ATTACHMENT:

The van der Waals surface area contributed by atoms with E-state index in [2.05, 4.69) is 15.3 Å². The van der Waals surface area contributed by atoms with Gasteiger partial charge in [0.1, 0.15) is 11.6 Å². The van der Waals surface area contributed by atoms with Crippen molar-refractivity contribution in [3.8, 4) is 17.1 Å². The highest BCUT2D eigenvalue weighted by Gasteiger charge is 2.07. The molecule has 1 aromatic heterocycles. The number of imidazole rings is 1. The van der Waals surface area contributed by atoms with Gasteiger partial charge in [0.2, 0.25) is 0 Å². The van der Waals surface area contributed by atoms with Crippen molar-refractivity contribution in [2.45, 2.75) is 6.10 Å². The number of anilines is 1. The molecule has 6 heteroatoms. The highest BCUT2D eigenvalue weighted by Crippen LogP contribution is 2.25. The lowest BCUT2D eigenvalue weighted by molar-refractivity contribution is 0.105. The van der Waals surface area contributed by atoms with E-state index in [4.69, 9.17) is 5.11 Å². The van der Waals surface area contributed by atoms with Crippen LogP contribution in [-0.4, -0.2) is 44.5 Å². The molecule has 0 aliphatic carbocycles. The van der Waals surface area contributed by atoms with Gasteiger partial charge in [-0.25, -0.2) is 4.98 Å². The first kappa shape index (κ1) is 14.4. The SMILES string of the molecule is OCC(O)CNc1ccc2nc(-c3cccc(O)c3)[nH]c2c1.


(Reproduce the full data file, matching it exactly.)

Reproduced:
The van der Waals surface area contributed by atoms with E-state index in [2.05, 4.69) is 15.3 Å². The van der Waals surface area contributed by atoms with Gasteiger partial charge in [0.1, 0.15) is 11.6 Å². The van der Waals surface area contributed by atoms with Crippen molar-refractivity contribution in [3.8, 4) is 17.1 Å². The highest BCUT2D eigenvalue weighted by Gasteiger charge is 2.07. The molecule has 1 aromatic heterocycles. The number of imidazole rings is 1. The van der Waals surface area contributed by atoms with Gasteiger partial charge in [0.2, 0.25) is 0 Å². The van der Waals surface area contributed by atoms with Crippen molar-refractivity contribution in [2.45, 2.75) is 6.10 Å². The number of anilines is 1. The molecule has 6 heteroatoms. The highest BCUT2D eigenvalue weighted by Crippen LogP contribution is 2.25. The lowest BCUT2D eigenvalue weighted by molar-refractivity contribution is 0.105. The van der Waals surface area contributed by atoms with E-state index in [4.69, 9.17) is 5.11 Å². The van der Waals surface area contributed by atoms with Crippen LogP contribution in [-0.4, -0.2) is 44.5 Å². The molecule has 0 aliphatic carbocycles. The van der Waals surface area contributed by atoms with Gasteiger partial charge in [-0.25, -0.2) is 4.98 Å². The first kappa shape index (κ1) is 14.4. The SMILES string of the molecule is OCC(O)CNc1ccc2nc(-c3cccc(O)c3)[nH]c2c1.